In certain areas, finding clean, drinkable water is difficult. Even the largest of the world's freshwater supplies can become stressed as the world's population expands and industrial production rises. As a result, desalination is intended to increase our global water supply.
As with every technology or process, there are environmental concerns that must be taken into account. Many contemporary designs are presented with the goal of addressing an environmental concern that has plagued previous designs.
However, these innovative designs frequently have detrimental consequences for ecosystems. With careful design, supplementary technology, and/or processes, some consequences can be avoided.One of the world's answers to water scarcity is a seawater treatment facility. It does, however, have its own set of environmental concerns. There are, of course, ways to mitigate or eliminate those impacts.
What are the impacts of Sea Water Treatment Plants?
1: The Environmental Impact on Marine Life
Impingement and entrainment are one issue in the desalination sector. When water from the ocean is pulled in, marine life such as fish and crabs might be sucked in and die against the intake screen, a process known as impingement. Entrainment occurs when smaller animals, such as fish eggs and plankton, are sucked in and killed during the treatment process.
What could be the possible solution?
Switching from a surface to a subsurface intake method is one technique to mitigate this risk. This entails taking water from the ocean floor rather than the surface, where sand can serve as a natural filter to safeguard marine life. During the treatment process, this natural filter also decreases the need for chemicals and energy usage.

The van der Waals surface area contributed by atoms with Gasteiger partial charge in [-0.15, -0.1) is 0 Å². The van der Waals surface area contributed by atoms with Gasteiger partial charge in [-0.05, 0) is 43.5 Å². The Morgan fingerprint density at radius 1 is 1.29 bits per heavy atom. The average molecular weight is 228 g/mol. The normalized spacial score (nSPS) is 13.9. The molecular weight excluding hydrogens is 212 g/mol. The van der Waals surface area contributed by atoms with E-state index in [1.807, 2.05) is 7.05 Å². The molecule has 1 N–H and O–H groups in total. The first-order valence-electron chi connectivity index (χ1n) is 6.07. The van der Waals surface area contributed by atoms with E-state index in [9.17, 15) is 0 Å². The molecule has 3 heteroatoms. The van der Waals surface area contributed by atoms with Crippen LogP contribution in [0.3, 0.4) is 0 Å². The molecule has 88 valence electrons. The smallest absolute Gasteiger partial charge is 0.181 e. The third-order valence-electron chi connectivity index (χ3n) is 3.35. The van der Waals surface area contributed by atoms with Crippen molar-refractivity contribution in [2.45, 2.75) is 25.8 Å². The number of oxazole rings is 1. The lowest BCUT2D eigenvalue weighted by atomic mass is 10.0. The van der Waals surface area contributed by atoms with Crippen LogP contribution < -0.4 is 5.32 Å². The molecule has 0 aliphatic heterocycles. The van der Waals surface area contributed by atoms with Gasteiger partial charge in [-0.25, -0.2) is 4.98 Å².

The use of a subsurface intake system isn't the sole way to conserve marine life. Experts have also discovered techniques to modify screen holes such that a finer mesh is used, leaving less room for organisms to enter the intake. Lowering the through-screen velocity is another option. When crabs and fish are caught, impingement occurs because the through-screen velocity is so great that they are unable to move away.
The Environmental Protection Agency (EPA) has found that a velocity of less than or equal to 0.5 feet per second is sufficient to effectively mitigate marine consequences.
2: The Energy Consumption
Desalination is no exception when it comes to energy consumption. Desalination plants use more than 200 million kilowatt-hours of electricity every day around the world. Desalination plants are particularly vulnerable to price hikes because energy expenses account for around 55% of their operational costs. A standard drinking water treatment facility, on the other hand, uses less than 1 kilowatt-hour per cubic metre.
What could be the possible solution?
Desalination plants that use the reverse osmosis method, which uses the least amount of energy and produces the least quantity of brine, use significantly less energy. Forward osmosis, which uses a solution of salt and gases to create a pressure differential, is one way being tested.
According to Netsol Experts, this can extend the life of reverse osmosis membranes while also reducing the requirement for disinfectants during treatment.Solar power is also being examined as a potential solution to high energy usage. The thermal desalination method is being improved by Netsol experts using a sustainable kind of energy.
Desalination could have several disadvantages.
Netsol Experts are considering the generation of brine and the consumption of garbage as they try to figure out how to solve one of the world's most serious problems: access to safe drinking water. Fortunately, new solutions are being developed and incorporated to lessen the impact of the desalination process, such as the use of updated filter and intake systems and solar energy.